NEW YORK — (The following are the proceedings of a press conference held January 1, 2004, in my living room. Transcription courtesy of the National Association of Transcribers of Fictitious Events.)
SPOKESMAN: Mr. Dauber will be taking questions from all of you; he's only asking for no flash photography, since he's just sat through the entire "Lord of the Rings" trilogy, the extended version, and his eyes are still a little light sensitive. Oh, and no questions about the canoodling with Britney, okay? Then we can get started.
DAUBER: Happy new year, ladies and gentlemen. What can I do for you today? Yes, Rita.
RITA: Thank you. What do you think was the most overrated media event of 2003?
DAUBER: It would have to be a toss-up for either the ink spilled about Demi and Ashton or the ink spilled about Ben and Jennifer. They're celebrities, they're dating, we should try to move on. Well, it could also have been almost all of the "event" movies of the summer: the sequels to "Tomb Raider" and "Charlie's Angels" come to mind, but there was also the "Hulk," the final nail in the coffin that was once a great movie called "The Matrix." You know, there was a lot of overrated stuff in 2003.
DAUBER: Go ahead.
RITA: The least overrated event?
DAUBER: Anyone who says that seeing Saddam Hussein as an American prisoner on CNN is anything less than remarkable has something deeply wrong with them. That's more than a media event, of course, but it's also a media event. Yes.
MATTHEW: What was the best movie in America last year that no one saw?
DAUBER: I'm not sure how many people saw "Spellbound" or "Capturing the Friedmans" or "The Fog of War" -- it's hard for documentaries to get the play in local cinemas that they deserve - but I'll make it a three-way tie.
SHEILA: The best movie in America that everyone saw?
DAUBER: Look, everyone knows it's "Return of the King." But let's just remind ourselves that "School of Rock" was remarkably entertaining, too.
LARRY: Couldn't you have found a better way to deliver these opinions without resorting to the mildly odd and, let's face it, a bit sad method of making up a fake press conference?
DAUBER: I'm not going to comment on that. Next question.
REBECCA: This is a two-parter. Did anything come out on television that you see as the next "Friends" or "Law and Order," and if so, what would you tell the creators of those shows?
DAUBER: I'm glad you asked that question. I think that both "The OC" and "Arrested Development" have the energy, the cast, and the writing to become great shows, and possibly long-lasting ones - I assume that's what you meant by the Friends and Law and Order reference. But I think they're both in danger of burning through all their plots and ideas pretty quickly and falling back on repetition, given, in some ways, how narrow their settings are. I hope I'm wrong and I'm certainly praying I am - right now, that's about the most sheerly entertaining ninety minutes on television - but you get worried.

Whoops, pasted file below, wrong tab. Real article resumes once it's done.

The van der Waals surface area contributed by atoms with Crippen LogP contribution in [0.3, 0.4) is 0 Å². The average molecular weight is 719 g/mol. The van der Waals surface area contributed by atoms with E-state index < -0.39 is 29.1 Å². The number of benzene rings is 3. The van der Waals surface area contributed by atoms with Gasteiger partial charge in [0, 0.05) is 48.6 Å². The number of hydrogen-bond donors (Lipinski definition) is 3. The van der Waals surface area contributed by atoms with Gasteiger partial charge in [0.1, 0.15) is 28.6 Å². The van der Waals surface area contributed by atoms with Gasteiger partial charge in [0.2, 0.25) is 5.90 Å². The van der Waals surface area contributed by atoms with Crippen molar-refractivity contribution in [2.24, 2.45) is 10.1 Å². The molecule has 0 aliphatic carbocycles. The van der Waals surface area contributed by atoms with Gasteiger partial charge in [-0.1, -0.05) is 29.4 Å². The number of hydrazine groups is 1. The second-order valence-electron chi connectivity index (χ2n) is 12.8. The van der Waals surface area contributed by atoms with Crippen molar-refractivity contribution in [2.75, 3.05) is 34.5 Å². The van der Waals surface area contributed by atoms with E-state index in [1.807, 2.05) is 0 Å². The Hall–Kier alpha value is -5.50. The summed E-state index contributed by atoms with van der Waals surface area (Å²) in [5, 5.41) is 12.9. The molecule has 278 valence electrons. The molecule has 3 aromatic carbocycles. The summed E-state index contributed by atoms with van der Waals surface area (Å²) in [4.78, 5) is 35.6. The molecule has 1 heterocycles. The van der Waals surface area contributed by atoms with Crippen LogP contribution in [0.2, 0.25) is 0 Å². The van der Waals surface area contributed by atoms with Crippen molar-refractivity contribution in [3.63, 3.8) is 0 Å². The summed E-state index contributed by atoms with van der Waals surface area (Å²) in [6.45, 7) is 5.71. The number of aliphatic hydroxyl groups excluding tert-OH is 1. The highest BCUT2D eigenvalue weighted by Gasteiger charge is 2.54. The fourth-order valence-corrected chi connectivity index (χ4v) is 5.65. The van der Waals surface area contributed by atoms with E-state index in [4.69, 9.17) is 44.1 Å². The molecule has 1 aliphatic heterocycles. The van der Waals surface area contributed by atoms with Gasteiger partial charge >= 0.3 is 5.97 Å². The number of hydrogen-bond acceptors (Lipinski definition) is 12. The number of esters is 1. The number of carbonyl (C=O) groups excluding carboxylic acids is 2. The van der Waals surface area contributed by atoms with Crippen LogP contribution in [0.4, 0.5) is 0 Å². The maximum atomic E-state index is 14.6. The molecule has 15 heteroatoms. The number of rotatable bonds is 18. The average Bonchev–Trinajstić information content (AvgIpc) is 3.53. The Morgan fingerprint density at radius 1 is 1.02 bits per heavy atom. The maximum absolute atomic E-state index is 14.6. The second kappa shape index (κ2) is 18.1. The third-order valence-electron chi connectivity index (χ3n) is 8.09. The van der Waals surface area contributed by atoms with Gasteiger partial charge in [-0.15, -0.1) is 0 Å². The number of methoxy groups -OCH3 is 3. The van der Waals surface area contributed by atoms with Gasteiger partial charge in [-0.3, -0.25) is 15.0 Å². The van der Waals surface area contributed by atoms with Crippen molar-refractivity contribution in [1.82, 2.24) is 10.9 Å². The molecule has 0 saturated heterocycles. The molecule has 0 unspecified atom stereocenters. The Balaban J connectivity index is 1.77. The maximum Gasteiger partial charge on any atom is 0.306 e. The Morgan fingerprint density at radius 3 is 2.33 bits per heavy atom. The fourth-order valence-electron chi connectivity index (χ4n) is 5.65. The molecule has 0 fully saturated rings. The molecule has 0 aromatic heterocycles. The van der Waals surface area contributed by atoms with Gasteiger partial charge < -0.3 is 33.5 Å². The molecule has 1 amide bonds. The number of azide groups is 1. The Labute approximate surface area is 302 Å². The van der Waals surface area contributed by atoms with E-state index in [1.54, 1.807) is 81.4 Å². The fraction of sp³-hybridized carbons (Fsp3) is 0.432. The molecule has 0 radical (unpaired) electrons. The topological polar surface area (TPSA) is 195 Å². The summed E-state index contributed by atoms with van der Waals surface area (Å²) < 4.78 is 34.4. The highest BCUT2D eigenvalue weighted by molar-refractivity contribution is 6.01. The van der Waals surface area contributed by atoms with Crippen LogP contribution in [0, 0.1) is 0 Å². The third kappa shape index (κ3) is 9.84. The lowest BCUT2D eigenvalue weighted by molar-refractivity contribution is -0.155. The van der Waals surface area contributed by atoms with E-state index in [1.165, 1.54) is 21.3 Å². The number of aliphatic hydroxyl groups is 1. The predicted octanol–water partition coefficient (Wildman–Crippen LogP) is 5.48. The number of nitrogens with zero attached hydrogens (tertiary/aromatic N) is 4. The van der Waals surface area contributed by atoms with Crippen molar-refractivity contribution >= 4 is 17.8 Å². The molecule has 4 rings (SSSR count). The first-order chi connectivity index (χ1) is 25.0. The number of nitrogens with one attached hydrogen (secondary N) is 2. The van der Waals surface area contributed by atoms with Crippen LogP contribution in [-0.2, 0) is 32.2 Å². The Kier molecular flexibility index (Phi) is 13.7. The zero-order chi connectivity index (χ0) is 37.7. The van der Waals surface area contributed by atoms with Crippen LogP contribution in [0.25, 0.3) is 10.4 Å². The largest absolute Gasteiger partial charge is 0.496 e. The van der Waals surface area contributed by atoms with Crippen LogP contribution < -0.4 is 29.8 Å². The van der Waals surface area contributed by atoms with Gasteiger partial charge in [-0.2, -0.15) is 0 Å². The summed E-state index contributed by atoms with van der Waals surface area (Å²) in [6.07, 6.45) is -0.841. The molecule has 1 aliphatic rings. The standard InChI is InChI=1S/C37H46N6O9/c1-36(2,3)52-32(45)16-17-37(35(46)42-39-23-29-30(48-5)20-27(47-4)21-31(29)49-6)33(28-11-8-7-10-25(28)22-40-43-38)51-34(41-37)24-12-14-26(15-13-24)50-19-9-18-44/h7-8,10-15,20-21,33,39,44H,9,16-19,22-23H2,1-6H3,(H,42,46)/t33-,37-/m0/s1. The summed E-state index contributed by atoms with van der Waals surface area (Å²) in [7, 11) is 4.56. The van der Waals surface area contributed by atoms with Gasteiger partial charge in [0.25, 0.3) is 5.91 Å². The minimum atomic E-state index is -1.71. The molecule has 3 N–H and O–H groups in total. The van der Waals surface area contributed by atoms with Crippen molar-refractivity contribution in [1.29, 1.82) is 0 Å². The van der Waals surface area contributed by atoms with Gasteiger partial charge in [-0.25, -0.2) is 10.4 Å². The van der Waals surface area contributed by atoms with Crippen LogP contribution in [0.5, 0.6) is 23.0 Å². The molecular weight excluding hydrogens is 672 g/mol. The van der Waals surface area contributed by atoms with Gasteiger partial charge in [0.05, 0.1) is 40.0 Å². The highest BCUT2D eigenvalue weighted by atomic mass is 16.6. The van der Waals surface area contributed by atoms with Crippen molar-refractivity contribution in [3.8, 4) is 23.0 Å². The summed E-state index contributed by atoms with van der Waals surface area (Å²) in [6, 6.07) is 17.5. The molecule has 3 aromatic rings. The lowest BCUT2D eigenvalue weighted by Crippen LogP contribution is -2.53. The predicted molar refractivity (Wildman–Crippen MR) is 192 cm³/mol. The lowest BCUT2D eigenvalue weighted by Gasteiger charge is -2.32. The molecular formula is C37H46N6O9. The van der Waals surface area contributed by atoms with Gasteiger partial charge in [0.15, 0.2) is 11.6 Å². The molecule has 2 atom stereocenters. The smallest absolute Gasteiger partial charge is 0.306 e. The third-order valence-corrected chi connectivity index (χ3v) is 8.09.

ARTHUR: Do you have any new year's entertainment resolutions?
DAUBER: I'm going to try out more reality television. I was kind of hoping that it would be a passing annoyance, like the XFL or bad Chinese food, but it looks like it's here to stay. "The Simple Life" had its moments, and "The Apprentice," which I haven't yet seen, looks like it might be good. So I'll report back.
LANA: Do you have any regrets about your previous columns?
DAUBER: Well, I would like to say that one of my readers, Katie, turned me on to fametracker.com, which I didn't know about before I wrote the fourth banana column, and which is a great site. I probably would have used that had I known about it. Thanks, Katie.
MICHAEL: Who is the person in the industry you'd like to see working now?
DAUBER: Billy Wilder. But you probably mean people who are alive. I hope that Stephen King will reconsider his decision to retire and write more non-Dark Tower books. And I'd like to finally see Denis Leary get a leading role in a major film or television show that's a) worthy of his vitriol and b) stays around for a decent length of time, unlike the late and lamented "The Job." It would be great to see Garry Shandling do something else ... I'll have to think more about that. It might be worth a column of its own.
ISABELLE: What's the saddest trend you've seen recently in the entertainment world?
DAUBER: Hmm ... I'm not sure if it's the saddest, but certainly seeing great comic actors slum it in family movies which are insults to their talents comes close. Eddie Murphy, Mike Myers, Steve Martin - when you compare "48 Hrs.," "Austin Powers," and "The Jerk" to "Haunted Mansion," "Cat in the Hat," and "Cheaper by the Dozen," I think that something inside you dies a little.
BRETT: Is there any truth to the rumors that you and P.Diddy will be entering the studio to record together?
DAUBER: My agent has told me not to comment on that.
TIFFANY: And those sightings of you and Britney
DAUBER: I thought the ground rules were quite clear. This press conference is over. Thank you all very much.